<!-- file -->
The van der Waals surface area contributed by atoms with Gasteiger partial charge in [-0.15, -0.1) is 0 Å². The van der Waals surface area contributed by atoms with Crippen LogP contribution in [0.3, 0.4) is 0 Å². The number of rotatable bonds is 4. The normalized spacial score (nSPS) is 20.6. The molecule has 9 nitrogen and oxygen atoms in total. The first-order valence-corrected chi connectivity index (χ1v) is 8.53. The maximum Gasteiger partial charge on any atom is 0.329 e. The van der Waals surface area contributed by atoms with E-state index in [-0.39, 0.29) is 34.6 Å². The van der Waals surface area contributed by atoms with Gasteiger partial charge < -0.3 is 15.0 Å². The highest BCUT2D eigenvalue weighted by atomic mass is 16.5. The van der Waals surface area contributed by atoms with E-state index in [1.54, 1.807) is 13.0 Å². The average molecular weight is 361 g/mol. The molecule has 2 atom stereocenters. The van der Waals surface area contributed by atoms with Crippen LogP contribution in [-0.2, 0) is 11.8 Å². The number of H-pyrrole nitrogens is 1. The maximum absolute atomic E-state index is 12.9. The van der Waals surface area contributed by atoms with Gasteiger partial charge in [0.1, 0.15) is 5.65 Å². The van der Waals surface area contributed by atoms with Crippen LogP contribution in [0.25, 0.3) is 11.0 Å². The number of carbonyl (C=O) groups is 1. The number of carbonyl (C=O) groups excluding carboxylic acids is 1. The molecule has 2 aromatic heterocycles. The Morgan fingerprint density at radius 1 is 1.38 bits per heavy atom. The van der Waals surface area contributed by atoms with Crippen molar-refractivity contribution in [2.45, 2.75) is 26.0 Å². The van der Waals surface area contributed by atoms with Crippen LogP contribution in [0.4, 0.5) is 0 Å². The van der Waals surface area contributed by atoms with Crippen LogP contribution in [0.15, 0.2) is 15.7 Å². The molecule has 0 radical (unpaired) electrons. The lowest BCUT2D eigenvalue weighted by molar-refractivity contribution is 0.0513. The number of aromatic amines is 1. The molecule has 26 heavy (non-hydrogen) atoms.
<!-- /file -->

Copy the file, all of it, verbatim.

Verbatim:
The van der Waals surface area contributed by atoms with Gasteiger partial charge in [-0.15, -0.1) is 0 Å². The van der Waals surface area contributed by atoms with Crippen LogP contribution in [0.3, 0.4) is 0 Å². The number of rotatable bonds is 4. The normalized spacial score (nSPS) is 20.6. The molecule has 9 nitrogen and oxygen atoms in total. The first-order valence-corrected chi connectivity index (χ1v) is 8.53. The maximum Gasteiger partial charge on any atom is 0.329 e. The van der Waals surface area contributed by atoms with E-state index in [-0.39, 0.29) is 34.6 Å². The van der Waals surface area contributed by atoms with Gasteiger partial charge < -0.3 is 15.0 Å². The highest BCUT2D eigenvalue weighted by atomic mass is 16.5. The van der Waals surface area contributed by atoms with E-state index in [1.54, 1.807) is 13.0 Å². The average molecular weight is 361 g/mol. The molecule has 2 atom stereocenters. The van der Waals surface area contributed by atoms with Crippen LogP contribution in [-0.2, 0) is 11.8 Å². The number of H-pyrrole nitrogens is 1. The maximum absolute atomic E-state index is 12.9. The van der Waals surface area contributed by atoms with Gasteiger partial charge in [0.1, 0.15) is 5.65 Å². The van der Waals surface area contributed by atoms with Crippen LogP contribution in [0.25, 0.3) is 11.0 Å². The number of carbonyl (C=O) groups is 1. The number of carbonyl (C=O) groups excluding carboxylic acids is 1. The molecule has 2 aromatic heterocycles. The Morgan fingerprint density at radius 1 is 1.38 bits per heavy atom. The van der Waals surface area contributed by atoms with Crippen molar-refractivity contribution in [2.45, 2.75) is 26.0 Å². The van der Waals surface area contributed by atoms with Crippen LogP contribution in [0.4, 0.5) is 0 Å². The van der Waals surface area contributed by atoms with Crippen LogP contribution in [0.15, 0.2) is 15.7 Å². The molecule has 0 radical (unpaired) electrons. The lowest BCUT2D eigenvalue weighted by molar-refractivity contribution is 0.0513. The number of aromatic amines is 1. The molecule has 26 heavy (non-hydrogen) atoms.